• Published
  • By Master Sgt. Ken Stephens
  • 126th Air Refueling Wing Public Affairs
An Illinois Air National Guard unit provided two weeks of medical assistance during their annual training to an overseas U.S. Navy base.

The 126th Medical Group spent two weeks in Japan during the month of June supporting the Basic Health Center, Naval Air Facility (NAF) Atsugi.

"This was a great opportunity for us not only to train but also provide service to patients," said Lt. Col. Wendell Becton. "We worked with the Navy before in San Diego, California, and were able to contact them again to find out where they could use some medical help this year."

The unique opportunity for the medical technicians from Scott Air Force Base, Illinois, not only allowed them to work with their active duty counterparts from a sister service, but also to do tasks they couldn't train for at their home duty station.

Staff Sgt. Isha Bedenfield, a dental technician, said one such procedure was tooth extractions.

"As National Guard, we don't do wisdom teeth extractions during our monthly training weekends. Working at an active duty military base gave us the opportunity to do this," said Bedenfield.

With the extra help on hand, many of the Navy medical technicians planned training classes or vacation time. The Guard members felt ready to fill in and provide the necessary health care.

"We provided most of the general needs," said Senior Airman Allyssa Ridings, an optometry technician for the 126 ARW. "But we can handle it. It's what we've been training to do."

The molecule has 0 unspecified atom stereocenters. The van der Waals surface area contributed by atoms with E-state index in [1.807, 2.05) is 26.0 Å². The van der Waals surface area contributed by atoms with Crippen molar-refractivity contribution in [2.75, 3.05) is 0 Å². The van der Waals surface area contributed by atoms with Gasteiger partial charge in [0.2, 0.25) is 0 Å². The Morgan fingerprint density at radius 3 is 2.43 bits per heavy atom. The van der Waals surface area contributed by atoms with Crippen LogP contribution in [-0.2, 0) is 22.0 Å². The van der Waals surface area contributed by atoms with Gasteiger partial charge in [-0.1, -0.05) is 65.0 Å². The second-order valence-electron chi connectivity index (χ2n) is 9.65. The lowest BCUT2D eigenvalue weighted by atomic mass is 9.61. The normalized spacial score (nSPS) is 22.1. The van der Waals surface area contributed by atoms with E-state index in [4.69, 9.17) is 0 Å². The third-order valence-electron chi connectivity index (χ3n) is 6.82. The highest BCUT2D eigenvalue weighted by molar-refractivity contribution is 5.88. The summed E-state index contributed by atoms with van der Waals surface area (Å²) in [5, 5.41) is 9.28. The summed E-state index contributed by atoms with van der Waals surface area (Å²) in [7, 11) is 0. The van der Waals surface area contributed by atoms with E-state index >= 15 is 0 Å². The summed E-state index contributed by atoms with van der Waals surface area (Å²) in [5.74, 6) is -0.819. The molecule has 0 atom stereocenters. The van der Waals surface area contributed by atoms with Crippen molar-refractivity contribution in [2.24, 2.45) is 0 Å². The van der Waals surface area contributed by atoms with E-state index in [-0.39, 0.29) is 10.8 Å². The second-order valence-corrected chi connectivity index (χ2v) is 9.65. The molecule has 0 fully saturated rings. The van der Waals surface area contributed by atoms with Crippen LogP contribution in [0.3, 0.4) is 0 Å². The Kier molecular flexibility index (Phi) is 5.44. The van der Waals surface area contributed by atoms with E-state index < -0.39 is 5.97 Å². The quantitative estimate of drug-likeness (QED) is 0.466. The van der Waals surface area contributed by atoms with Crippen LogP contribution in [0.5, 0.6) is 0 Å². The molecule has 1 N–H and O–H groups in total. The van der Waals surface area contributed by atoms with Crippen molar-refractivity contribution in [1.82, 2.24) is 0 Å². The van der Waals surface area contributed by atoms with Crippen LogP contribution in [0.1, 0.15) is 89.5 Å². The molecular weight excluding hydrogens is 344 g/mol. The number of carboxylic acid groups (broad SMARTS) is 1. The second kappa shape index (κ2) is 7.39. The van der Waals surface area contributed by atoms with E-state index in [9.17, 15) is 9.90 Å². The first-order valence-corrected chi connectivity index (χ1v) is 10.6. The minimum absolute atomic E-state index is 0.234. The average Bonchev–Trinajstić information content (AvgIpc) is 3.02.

Even though Ridings and others received their medical training at Air Force schools, it didn't hinder them while working with the Navy hospital system.

"Since medical techniques and practices are the same no matter where you are, we can fit right in at any hospital or clinic," said Col. Eric Vaughn, a flight surgeon with the 126 ARW. "What we do is not service specific so we can go to work immediately."

Because the medical team started working right away, they helped meet a critical mission requirement without any gap in service.

The Navy requires annual flight physicals for all its pilots. Without a current physical on file, a pilot is restricted from flying.

"This is a critical component of a pilot's readiness," said Lt. Col. Jim Avery, another Air National Guard flight surgeon. "They require an annual physical health assessment to maintain their flying status."

Along with the pilots, many other patients seen at the clinic were also Navy personnel; however, there was also the civilian population of military dependents according to Airman 1st Class Jessica Borrowman, another optometry technician.

"At our home station we only see military patients. Here we get the opportunity to work with the dependents and other civilians from the base," said Borrowman.

In addition to vision care and physicals, the Guard unit also provided dental services, immunizations, and primary care for the base population according to the unit First Sergeant, Master Sgt. Heather Fleeger.

While there was much work to do during their visit to NAF Atsugi, the unit members also experienced the Japanese culture during their off duty time.

The group visited local restaurants and stores, and toured Tokyo and othe popular desitinations while they were here.